The Stanton number, St, is a dimensionless number that measures the ratio of heat transferred into a fluid to the thermal capacity of fluid. The Stanton number is named after Thomas Stanton (engineer) (1865–1931).[1][2]: 476  It is used to characterize heat transfer in forced convection flows.

## Formula

${\displaystyle St={\frac {h}{Gc_{p))}={\frac {h}{\rho uc_{p))))$

where

It can also be represented in terms of the fluid's Nusselt, Reynolds, and Prandtl numbers:

${\displaystyle \mathrm {St} ={\frac {\mathrm {Nu} }{\mathrm {Re} \,\mathrm {Pr} ))}$

where

The Stanton number arises in the consideration of the geometric similarity of the momentum boundary layer and the thermal boundary layer, where it can be used to express a relationship between the shear force at the wall (due to viscous drag) and the total heat transfer at the wall (due to thermal diffusivity).

## Mass transfer

Using the heat-mass transfer analogy, a mass transfer St equivalent can be found using the Sherwood number and Schmidt number in place of the Nusselt number and Prandtl number, respectively.

${\displaystyle \mathrm {St} _{m}={\frac {\mathrm {Sh_{L)) }{\mathrm {Re_{L)) \,\mathrm {Sc} ))}$[4]

${\displaystyle \mathrm {St} _{m}={\frac {h_{m)){\rho u))}$[4]

where

• ${\displaystyle St_{m))$ is the mass Stanton number;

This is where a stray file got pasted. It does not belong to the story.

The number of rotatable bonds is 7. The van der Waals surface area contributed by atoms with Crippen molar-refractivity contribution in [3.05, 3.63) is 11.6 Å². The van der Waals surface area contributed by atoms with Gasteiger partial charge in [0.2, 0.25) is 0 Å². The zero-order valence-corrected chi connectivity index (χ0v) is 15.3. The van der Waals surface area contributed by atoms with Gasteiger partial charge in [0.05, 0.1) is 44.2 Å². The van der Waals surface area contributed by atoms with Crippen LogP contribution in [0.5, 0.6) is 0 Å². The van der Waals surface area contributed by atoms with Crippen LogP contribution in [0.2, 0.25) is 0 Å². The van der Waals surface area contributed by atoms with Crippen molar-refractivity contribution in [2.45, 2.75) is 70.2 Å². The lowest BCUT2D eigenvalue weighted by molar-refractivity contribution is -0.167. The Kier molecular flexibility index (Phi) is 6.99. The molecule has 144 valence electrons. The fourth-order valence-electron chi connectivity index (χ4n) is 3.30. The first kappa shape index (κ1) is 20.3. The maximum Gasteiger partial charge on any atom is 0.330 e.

• ${\displaystyle Sh_{L))$ is the Sherwood number based on length;
• ${\displaystyle Re_{L))$ is the Reynolds number based on length;
• ${\displaystyle Sc}$ is the Schmidt number;
• ${\displaystyle h_{m))$ is defined based on a concentration difference (kg s−1 m−2);
• ${\displaystyle u}$ is the velocity of the fluid

## Boundary layer flow

The Stanton number is a useful measure of the rate of change of the thermal energy deficit (or excess) in the boundary layer due to heat transfer from a planar surface. If the enthalpy thickness is defined as:[5]

${\displaystyle \Delta _{2}=\int _{0}^{\infty }{\frac {\rho u}{\rho _{\infty }u_{\infty ))}{\frac {T-T_{\infty )){T_{s}-T_{\infty ))}dy}$

Then the Stanton number is equivalent to

${\displaystyle \mathrm {St} ={\frac {d\Delta _{2)){dx))}$

for boundary layer flow over a flat plate with a constant surface temperature and properties.[6]

### Correlations using Reynolds-Colburn analogy

Using the Reynolds-Colburn analogy for turbulent flow with a thermal log and viscous sub layer model, the following correlation for turbulent heat transfer for is applicable[7]

${\displaystyle \mathrm {St} ={\frac {C_{f}/2}{1+12.8\left(\mathrm {Pr} ^{0.68}-1\right){\sqrt {C_{f}/2))))}$

where

${\displaystyle C_{f}={\frac {0.455}{\left[\mathrm {ln} \left(0.06\mathrm {Re} _{x}\right)\right]^{2))))$

Strouhal number, an unrelated number that is also often denoted as ${\displaystyle \mathrm {St} }$.
4. ^ a b Fundamentals of heat and mass transfer. Bergman, T. L., Incropera, Frank P. (7th ed.). Hoboken, NJ: Wiley. 2011. ISBN 978-0-470-50197-9. OCLC 713621645.((cite book)): CS1 maint: others (link)